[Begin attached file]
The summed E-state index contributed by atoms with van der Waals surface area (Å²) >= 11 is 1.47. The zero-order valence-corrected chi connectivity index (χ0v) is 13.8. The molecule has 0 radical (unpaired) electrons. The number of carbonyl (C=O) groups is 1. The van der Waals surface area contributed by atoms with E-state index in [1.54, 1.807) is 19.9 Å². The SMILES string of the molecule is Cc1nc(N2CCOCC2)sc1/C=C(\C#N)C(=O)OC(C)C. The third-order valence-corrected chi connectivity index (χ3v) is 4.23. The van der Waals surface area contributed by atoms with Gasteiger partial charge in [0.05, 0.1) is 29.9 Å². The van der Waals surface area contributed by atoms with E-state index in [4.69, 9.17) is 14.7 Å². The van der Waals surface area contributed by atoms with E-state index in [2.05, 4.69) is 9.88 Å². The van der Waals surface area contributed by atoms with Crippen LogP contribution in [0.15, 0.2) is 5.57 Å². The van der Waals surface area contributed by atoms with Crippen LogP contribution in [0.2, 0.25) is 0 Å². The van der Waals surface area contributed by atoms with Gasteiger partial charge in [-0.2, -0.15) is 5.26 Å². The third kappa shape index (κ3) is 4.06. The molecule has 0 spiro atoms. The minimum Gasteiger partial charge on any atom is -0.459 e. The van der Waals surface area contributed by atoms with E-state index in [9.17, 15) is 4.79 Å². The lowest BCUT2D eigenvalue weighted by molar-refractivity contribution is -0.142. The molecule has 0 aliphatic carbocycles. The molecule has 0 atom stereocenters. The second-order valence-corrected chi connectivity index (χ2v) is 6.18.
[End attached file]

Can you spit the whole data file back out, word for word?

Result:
The summed E-state index contributed by atoms with van der Waals surface area (Å²) >= 11 is 1.47. The zero-order valence-corrected chi connectivity index (χ0v) is 13.8. The molecule has 0 radical (unpaired) electrons. The number of carbonyl (C=O) groups is 1. The van der Waals surface area contributed by atoms with E-state index in [1.54, 1.807) is 19.9 Å². The SMILES string of the molecule is Cc1nc(N2CCOCC2)sc1/C=C(\C#N)C(=O)OC(C)C. The third-order valence-corrected chi connectivity index (χ3v) is 4.23. The van der Waals surface area contributed by atoms with Gasteiger partial charge in [0.05, 0.1) is 29.9 Å². The van der Waals surface area contributed by atoms with E-state index in [4.69, 9.17) is 14.7 Å². The van der Waals surface area contributed by atoms with E-state index in [2.05, 4.69) is 9.88 Å². The van der Waals surface area contributed by atoms with Crippen LogP contribution in [0.15, 0.2) is 5.57 Å². The van der Waals surface area contributed by atoms with Crippen LogP contribution in [0.2, 0.25) is 0 Å². The van der Waals surface area contributed by atoms with Gasteiger partial charge in [-0.2, -0.15) is 5.26 Å². The third kappa shape index (κ3) is 4.06. The molecule has 0 spiro atoms. The minimum Gasteiger partial charge on any atom is -0.459 e. The van der Waals surface area contributed by atoms with E-state index in [9.17, 15) is 4.79 Å². The lowest BCUT2D eigenvalue weighted by molar-refractivity contribution is -0.142. The molecule has 0 aliphatic carbocycles. The molecule has 0 atom stereocenters. The second-order valence-corrected chi connectivity index (χ2v) is 6.18.